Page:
Digging deep into the Volyn quartz mine, near the city of Zhytomyr in Ukraine, scientists have discovered the oldest three-dimensional microfossils ever found – trapped in time some 1.5 billion years ago.
Being able to get a window that far back into history is of course hugely exciting for experts. Fossils can tell us a lot about Earth’s past, but the further back in time you go, the less solid physical evidence we have.
A team from the Technical University of Berlin (TU Berlin) and the Museum of Natural History Berlin in Germany, the National Academy of Sciences of Ukraine, and National Museum of Natural History in Luxembourg, used a technique known as scanning electron microscopy to spot the fossils in an ultra-thin layer of aluminum silicate.
“We were actually looking to study beryl and topaz from the mine,” says geoscientist Gerhard Franz, from TU Berlin. “What we have found now is far more valuable than any gemstones.”
A very particular set of geological circumstances preserved these microfossils. These life-forms would most likely have survived on minerals deep underground, and the researchers suggest subterranean geysers of hydrofluoric acid, created by water and heat, would’ve produced the aluminum and silicon required to coat and preserve the creatures.
The thickness of the microorganisms varies between around 10 micrometers – a tiny fraction of a millimeter – and several millimeters, and they’re structured like microscopic filaments, shells, and fungi.
The shapes and the associated minerals detected suggest some of the mysterious life forms are multicellular fungi-like organisms. Others had shell-like sheaths around their cells. Some of these structures haven’t been seen before, making the discovery even more interesting.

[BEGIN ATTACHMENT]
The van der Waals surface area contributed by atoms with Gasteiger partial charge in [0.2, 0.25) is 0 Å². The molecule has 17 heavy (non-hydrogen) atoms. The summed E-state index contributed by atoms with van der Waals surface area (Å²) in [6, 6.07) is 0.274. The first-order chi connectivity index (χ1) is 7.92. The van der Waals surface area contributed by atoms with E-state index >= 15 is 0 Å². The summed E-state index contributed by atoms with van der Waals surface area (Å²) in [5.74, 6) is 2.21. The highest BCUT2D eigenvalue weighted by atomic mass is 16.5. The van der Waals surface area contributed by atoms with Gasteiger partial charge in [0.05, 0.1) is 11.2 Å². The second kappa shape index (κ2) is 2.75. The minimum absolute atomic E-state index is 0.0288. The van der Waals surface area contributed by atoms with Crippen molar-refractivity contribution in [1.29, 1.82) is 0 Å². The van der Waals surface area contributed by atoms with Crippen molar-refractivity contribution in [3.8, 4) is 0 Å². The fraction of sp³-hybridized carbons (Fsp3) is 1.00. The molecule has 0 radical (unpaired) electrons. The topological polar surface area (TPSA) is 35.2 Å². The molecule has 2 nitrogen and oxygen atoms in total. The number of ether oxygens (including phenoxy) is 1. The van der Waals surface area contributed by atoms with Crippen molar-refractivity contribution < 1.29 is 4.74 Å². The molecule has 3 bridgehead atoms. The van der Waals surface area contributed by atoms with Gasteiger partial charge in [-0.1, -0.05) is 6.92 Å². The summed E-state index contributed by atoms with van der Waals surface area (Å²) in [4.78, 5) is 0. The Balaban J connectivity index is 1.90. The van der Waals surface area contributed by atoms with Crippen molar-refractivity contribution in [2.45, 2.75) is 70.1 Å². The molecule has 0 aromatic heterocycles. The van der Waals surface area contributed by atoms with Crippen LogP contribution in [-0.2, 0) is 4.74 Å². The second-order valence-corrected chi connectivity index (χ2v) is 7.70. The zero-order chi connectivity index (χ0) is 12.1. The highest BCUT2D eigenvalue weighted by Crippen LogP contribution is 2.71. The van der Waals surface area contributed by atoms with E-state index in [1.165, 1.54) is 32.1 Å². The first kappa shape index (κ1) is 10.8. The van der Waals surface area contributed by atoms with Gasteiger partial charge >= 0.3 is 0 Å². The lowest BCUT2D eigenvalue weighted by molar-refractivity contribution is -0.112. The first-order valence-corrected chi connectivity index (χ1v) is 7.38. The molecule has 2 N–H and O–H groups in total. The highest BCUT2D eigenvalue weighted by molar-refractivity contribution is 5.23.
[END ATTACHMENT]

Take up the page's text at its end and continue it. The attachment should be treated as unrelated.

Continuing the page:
“What we are looking at now under our electron microscope are mostly fibrous structures,” says Franz. “Either thin filaments that branch out, or thick ones that have small protrusions or dents.”
Scientists know very little about life before the Cambrian explosion, around 540 million years ago – not least because it wasn’t until that sudden burst of life that organisms developed the shells and skeletons that could be preserved as fossils.
The Precambrian period that these fossils date from is known as ‘the boring billion’, with billion referring to the number of years. With no skeletons to preserve, scientists have had to look at the faintest traces of evidence of life for clues to our distant past.
Now, they’ve got some solid clues – in 3D – of the kind of life that existed billions of years ago. That’s not only useful in studying Earth’s history, it could also give us clues about how life might develop on other planets.
“Further investigations and possibly new finds will be able to tell us even more about the primordial microorganisms, especially about previously unknown forms on the continents, and not just in the sea,” says Franz.